Excuse Buster: Effects of cortisol on your body

PHUKET: The hormone cortisol is considered the ‘stress’ hormone because it plays a major role in the function of our body during times of stress. Cortisol is secreted by the adrenal glands. You have probably heard of the term ‘adrenal fatigue’, otherwise known as ‘burnout’, and may have suffered from this common 21st-century condition.

Well, this hormone appears to play a role in our belly fat, along with insulin; the hormone that helps control our blood sugar levels by moving it from the blood and into cells.

So why are insulin and cortisol such a bad combination when it comes to belly fat?

Cortisol activates a hormone called lipoprotein lipase, which stimulates fat storage, but it also activates a hormone called hormone sensitive lipase, which breaks down fat.

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Unfortunately, insulin turns off the effect of cortisol on hormone sensitive lipase, preventing the breakdown of fat. So this leaves insulin and cortisol promoting fat storage, primarily in the belly region.

One hormone out is not good but both together is a nightmare for losing fat.

By following sound nutritional principles – reducing your intake of processed food, sugar, empty carbs (bread and pasta) – you will begin to balance insulin.

This leaves dealing with cortisol; essentially, stress.

Stress is a disruption in the balance or equilibrium of the body and can result in inflammation (in flames – think fire). Cortisol (cortisone) is then pumped out to extinguish the fire.

As well as emotional and psychological tension being an obvious cause of stress, other causes can include: poor dietary choices resulting in vitamin and mineral imbalances; malnourishment; food intolerance and build up of toxins; tissue stress from pathogenic bugs such as candida; bacteria; parasites; viruses; environmental toxins; and not enough sleep.

All of these things can increase inflammation, and ultimately increase cortisol.

The key is to also reduce inflammation caused by a poor diet of processed food, sugars and bad fats. Promote healing through a clean diet of whole foods.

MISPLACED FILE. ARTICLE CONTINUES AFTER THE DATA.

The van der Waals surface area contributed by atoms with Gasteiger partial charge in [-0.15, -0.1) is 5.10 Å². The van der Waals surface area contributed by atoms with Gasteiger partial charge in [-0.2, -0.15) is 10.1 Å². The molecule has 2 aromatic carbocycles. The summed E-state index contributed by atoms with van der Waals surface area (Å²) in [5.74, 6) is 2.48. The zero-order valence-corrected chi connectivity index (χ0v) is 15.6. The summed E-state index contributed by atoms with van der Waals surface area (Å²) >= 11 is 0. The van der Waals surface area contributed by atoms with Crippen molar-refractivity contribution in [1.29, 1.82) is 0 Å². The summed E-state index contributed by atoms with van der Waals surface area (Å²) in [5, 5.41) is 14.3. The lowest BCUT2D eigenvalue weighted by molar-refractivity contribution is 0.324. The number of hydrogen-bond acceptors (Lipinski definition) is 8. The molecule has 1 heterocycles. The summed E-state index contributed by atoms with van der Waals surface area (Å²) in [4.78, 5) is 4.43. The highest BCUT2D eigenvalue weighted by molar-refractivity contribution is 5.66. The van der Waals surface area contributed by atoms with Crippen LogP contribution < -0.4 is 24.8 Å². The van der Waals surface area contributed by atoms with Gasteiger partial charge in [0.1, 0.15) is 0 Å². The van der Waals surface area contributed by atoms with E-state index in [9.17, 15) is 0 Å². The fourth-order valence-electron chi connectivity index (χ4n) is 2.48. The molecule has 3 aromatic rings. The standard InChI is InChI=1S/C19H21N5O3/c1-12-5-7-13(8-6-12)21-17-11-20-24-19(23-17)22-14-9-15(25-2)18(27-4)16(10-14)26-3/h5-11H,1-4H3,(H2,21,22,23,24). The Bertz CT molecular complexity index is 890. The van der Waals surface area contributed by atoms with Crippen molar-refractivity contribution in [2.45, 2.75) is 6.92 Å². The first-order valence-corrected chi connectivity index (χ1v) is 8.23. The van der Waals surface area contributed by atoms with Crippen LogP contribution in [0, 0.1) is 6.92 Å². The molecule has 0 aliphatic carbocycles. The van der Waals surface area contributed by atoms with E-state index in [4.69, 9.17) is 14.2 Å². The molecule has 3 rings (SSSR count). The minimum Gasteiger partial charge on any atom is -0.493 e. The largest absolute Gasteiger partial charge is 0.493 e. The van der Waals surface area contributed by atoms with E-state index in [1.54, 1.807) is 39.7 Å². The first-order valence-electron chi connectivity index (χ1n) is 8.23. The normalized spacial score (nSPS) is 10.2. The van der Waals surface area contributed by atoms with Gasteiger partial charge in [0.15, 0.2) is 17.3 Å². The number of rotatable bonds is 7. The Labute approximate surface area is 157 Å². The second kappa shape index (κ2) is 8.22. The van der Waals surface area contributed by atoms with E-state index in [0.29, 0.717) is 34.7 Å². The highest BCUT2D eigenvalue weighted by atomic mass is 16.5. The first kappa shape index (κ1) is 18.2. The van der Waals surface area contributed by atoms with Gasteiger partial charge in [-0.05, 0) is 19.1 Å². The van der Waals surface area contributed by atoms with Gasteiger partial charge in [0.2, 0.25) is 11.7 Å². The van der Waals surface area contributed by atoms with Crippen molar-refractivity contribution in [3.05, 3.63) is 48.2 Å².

Now, that’s half way to getting cortisol under control, but let’s look at how we usually deal with stress and how that can be improved.

Common stress-busting techniques are: using alcohol and/or drugs; excessive exercise, which can lead to injuries and elevate cortisol levels; junk food; mind-numbing TV and entertainment; working more with a focus on achievement; separation from loved ones; and in extreme cases, resorting to violence.

In reality though, all these methods just result in more stress so more cortisol is produced. That’s why a bad state of mind is so destructive to health and, yes, to body fat levels as well.

The sad fact is that when we are stressed, we often do the opposite to what we should be doing for a healthy and lean body. Try healthy stress-busting alternatives such as yoga (no shortage on the island), or meditation. Try the app ‘headspace’ if you are new to meditation.

Simply getting out and walking more is a great stress buster. Aim for 10,000 steps per day.
It’s important to find activities that you enjoy and feel comfortable with incorporating into your life as a preventative measure, not as a last resort when times are tough, because by then, it’s often too late.

Craig Burton is a Certified Sports Nutritionist (CISSN) with a Bachelor of Science degree (Sports Science) and a National Academy of Sports Medicine (PES) certification.

— Craig Burton

Thai Life
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Legacy Phuket Gazette

Archiving articles from the Phuket Gazette circa 1998 - 2017. View the Phuket Gazette online archive and Digital Gazette PDF Prints.

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